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Distinguished Scholars Discuss the Boundaries of Free Speech and Press

Free Speech

The Pepperdine Law Review will present the symposium "Free Speech and Press in the Modern Age: Can 20th Century Theory Bear the Weight of 21st Century Demands?" on Friday, Apr. 4, from 8:45 a.m. to 5:30 p.m. at the School of Law. The symposium will bring together a wide range of public intellectuals to discuss the development of free speech law in the 20th century in relation to the major challenges of our modern age.

Listen to an interview with Professor Barry McDonald, faculty advisor to the Pepperdine Law Review. In it he discusses the important of the free speech symposium.

Symposium topics will include extremist/terrorist speech, campaign fundraising and spending, and mass media in the digital age. The opening address, titled "Free Speech in the 21st Century: What We Learned in the 20th Century," will be given by Geoffrey R. Stone, the Edward H. Levi Distinguished Service Professor at the University of Chicago Law School. The Honorable Alex Kozinski, chief judge of the U.S. Court of Appeals for the Ninth Circuit, and the Honorable Kevin J. Martin, chair of the Federal Communications Commission, will also deliver symposium addresses.

Other distinguished speakers include Jack M. Balkin of Yale Law School; Lillian R. BeVier of the University of Virginia School of Law; David D. Hiller, publisher and CEO of the Los Angeles Times; Samuel Issacharoff of New York University School of Law; Lucas A. Powe, Jr., of the University of Texas School of Law; Frederick Schauer of the Kennedy School of Government at Harvard University; Rodney A. Smolla, dean of Washington and Lee University School of Law; Nadine Strossen, president of the American Civil Liberties Union; William W. Van Alstyne of William and Mary School of Law, and Eugene Volokh of UCLA School of Lawâ€"in addition to Pepperdine professor Barry P. McDonald and School of Law dean Ken Starr.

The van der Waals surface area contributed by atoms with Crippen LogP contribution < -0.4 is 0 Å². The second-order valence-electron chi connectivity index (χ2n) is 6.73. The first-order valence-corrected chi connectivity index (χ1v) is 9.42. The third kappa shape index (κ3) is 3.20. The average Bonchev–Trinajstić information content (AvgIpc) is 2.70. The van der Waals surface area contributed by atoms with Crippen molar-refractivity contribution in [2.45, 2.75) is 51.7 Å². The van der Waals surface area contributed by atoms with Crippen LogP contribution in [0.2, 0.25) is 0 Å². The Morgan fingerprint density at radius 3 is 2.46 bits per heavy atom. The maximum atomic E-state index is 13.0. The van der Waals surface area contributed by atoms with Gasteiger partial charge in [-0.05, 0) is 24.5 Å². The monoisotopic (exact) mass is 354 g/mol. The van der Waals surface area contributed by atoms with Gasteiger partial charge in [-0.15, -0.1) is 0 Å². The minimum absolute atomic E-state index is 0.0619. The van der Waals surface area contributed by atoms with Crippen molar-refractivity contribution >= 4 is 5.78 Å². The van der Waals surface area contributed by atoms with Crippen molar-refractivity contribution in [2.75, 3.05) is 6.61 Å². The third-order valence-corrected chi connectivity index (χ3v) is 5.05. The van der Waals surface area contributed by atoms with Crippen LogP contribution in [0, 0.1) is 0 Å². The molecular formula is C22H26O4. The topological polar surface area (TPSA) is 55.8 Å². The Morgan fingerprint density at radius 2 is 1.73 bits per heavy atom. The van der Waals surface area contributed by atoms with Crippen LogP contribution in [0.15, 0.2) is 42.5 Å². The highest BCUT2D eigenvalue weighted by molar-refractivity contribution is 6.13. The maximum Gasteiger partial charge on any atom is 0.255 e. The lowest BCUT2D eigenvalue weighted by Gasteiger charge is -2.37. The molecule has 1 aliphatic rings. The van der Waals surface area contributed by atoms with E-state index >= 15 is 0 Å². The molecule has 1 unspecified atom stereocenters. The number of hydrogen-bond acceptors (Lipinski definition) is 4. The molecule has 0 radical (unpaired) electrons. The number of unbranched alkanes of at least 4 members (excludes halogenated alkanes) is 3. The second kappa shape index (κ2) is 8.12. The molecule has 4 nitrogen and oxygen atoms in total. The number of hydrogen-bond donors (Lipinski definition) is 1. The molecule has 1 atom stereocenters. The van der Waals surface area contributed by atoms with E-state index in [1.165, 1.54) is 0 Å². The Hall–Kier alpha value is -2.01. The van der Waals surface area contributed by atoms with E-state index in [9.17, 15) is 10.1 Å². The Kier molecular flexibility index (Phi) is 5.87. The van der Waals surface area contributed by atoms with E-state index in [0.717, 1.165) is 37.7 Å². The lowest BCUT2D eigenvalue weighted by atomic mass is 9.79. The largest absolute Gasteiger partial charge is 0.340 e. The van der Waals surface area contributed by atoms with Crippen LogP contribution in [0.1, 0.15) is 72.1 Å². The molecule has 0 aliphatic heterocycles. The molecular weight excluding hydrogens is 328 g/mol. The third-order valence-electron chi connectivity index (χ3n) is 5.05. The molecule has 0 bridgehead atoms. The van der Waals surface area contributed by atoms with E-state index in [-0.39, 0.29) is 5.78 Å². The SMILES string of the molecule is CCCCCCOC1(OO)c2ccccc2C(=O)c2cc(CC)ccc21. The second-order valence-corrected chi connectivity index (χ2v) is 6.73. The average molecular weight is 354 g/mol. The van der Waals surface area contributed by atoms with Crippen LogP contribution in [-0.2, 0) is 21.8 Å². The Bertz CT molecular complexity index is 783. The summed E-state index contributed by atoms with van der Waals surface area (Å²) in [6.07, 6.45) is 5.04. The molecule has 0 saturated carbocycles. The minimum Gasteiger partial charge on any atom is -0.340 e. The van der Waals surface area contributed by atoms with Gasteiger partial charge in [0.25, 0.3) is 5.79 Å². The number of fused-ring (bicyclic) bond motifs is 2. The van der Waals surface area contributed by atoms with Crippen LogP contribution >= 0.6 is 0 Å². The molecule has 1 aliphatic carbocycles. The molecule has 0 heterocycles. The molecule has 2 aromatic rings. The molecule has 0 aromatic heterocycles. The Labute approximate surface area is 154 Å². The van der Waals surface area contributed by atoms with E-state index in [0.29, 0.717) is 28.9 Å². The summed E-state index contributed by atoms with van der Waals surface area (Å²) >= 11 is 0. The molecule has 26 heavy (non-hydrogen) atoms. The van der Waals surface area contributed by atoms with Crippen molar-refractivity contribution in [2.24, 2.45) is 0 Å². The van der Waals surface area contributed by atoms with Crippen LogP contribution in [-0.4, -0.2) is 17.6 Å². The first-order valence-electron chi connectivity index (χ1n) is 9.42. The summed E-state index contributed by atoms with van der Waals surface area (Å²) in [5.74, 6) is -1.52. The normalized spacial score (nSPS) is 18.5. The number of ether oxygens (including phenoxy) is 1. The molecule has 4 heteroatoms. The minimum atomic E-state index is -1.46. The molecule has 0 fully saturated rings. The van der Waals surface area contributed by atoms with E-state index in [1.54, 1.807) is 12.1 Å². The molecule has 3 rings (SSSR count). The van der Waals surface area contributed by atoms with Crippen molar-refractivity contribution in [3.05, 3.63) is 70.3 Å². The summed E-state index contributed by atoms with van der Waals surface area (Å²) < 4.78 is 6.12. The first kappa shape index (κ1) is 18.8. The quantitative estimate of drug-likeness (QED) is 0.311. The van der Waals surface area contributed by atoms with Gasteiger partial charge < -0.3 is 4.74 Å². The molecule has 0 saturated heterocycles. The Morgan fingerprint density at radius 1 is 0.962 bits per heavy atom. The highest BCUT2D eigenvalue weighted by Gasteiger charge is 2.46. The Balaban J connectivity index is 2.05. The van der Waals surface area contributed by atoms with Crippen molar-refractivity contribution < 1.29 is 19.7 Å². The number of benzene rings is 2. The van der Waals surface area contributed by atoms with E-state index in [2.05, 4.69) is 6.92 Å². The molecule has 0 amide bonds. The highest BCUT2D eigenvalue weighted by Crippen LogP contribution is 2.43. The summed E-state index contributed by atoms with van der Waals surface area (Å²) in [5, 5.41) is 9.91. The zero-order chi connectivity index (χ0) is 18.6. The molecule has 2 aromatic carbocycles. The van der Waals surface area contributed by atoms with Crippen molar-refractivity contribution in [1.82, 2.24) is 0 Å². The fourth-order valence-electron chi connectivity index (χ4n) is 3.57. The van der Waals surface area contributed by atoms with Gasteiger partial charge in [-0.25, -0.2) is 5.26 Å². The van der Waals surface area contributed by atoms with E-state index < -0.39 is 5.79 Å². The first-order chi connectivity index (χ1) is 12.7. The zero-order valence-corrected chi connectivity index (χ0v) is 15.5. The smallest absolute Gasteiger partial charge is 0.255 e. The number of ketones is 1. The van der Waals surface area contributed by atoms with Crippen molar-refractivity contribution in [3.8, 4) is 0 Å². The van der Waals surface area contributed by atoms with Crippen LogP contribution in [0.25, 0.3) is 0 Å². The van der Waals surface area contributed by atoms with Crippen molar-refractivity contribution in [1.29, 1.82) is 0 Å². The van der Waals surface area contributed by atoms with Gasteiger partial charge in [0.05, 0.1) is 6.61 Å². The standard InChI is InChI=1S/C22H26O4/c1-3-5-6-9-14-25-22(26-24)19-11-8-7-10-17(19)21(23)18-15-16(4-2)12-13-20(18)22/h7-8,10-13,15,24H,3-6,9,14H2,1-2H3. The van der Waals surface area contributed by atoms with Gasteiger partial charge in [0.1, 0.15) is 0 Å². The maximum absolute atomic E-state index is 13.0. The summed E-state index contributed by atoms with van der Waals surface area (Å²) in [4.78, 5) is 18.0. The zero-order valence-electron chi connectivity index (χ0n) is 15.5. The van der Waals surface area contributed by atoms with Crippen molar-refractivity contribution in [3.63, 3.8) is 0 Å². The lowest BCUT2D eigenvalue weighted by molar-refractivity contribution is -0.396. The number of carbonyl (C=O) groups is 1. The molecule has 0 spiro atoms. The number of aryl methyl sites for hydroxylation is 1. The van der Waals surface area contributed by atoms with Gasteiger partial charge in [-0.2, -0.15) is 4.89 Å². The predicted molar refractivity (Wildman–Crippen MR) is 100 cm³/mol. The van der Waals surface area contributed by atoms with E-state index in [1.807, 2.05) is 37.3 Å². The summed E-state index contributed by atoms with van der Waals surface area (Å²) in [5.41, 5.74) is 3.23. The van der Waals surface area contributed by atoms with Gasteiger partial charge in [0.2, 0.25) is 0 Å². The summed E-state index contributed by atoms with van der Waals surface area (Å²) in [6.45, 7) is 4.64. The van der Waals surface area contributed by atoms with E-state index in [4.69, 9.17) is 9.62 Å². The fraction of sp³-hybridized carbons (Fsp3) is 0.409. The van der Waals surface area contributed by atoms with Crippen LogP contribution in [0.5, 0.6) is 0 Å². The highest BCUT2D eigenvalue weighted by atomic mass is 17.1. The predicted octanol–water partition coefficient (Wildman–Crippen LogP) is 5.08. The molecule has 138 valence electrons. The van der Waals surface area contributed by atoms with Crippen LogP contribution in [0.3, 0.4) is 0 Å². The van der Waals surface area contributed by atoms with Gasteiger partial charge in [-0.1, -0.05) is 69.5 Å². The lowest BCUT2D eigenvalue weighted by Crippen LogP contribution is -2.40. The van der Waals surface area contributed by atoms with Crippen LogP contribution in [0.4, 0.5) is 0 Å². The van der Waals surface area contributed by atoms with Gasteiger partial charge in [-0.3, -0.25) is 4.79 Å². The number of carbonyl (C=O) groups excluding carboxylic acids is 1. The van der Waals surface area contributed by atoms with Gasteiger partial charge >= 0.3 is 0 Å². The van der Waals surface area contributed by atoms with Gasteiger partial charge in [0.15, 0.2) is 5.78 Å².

Professor McDonald, the symposium facilitator, explains its context. "During the 20th century, the Supreme Court articulated at least three major theories that undergird the freedoms of speech and pressâ€"the maintenance of a marketplace of ideas to elicit truth, the promotion of intelligent self-governance, and the facilitation of individual self-realization," he writes. "These theoretical models have driven the Court's development and application of specific doctrine in various areas of free speech law."

"This conference will examine whether these theoretical models remain valid and compelling bases for the continued development of free speech law in the 21st century," says McDonald.

Questions for consideration include the following: Does a liberal tolerance of extremist speech such as terrorist recruiting propaganda or incitement to religious hatred, particularly via mass distribution platforms like the Internet, continue to be warranted? In the age of mass digital communication technologies, are the "marketplace" and democratic deliberation models obsolete? What free speech model should drive the structure of mass media regulation in the digital age? These questions will be explored through addresses and panel discussions.

For more information or to register, see the symposium Web site or contact Margaret Barfield at (310) 506-4653.